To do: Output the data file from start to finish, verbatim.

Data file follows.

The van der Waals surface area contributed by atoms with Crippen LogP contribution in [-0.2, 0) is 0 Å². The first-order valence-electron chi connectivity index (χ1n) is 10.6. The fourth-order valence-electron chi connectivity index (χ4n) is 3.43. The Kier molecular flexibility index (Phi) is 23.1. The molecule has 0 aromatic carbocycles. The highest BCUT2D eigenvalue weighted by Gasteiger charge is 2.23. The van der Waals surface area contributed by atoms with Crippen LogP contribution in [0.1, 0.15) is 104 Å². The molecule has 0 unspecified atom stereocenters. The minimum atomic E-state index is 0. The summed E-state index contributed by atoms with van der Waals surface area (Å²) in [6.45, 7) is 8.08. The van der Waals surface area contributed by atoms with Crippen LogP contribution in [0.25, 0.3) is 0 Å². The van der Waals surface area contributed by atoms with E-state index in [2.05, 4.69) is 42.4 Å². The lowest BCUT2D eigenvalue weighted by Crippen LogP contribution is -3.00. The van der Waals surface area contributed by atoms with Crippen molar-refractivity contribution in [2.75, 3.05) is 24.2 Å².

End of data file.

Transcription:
The van der Waals surface area contributed by atoms with Crippen LogP contribution in [-0.2, 0) is 0 Å². The first-order valence-electron chi connectivity index (χ1n) is 10.6. The fourth-order valence-electron chi connectivity index (χ4n) is 3.43. The Kier molecular flexibility index (Phi) is 23.1. The molecule has 0 aromatic carbocycles. The highest BCUT2D eigenvalue weighted by Gasteiger charge is 2.23. The van der Waals surface area contributed by atoms with Crippen LogP contribution in [0.1, 0.15) is 104 Å². The molecule has 0 unspecified atom stereocenters. The minimum atomic E-state index is 0. The summed E-state index contributed by atoms with van der Waals surface area (Å²) in [6.45, 7) is 8.08. The van der Waals surface area contributed by atoms with Crippen LogP contribution in [0.25, 0.3) is 0 Å². The van der Waals surface area contributed by atoms with E-state index in [2.05, 4.69) is 42.4 Å². The lowest BCUT2D eigenvalue weighted by Crippen LogP contribution is -3.00. The van der Waals surface area contributed by atoms with Crippen molar-refractivity contribution in [2.75, 3.05) is 24.2 Å².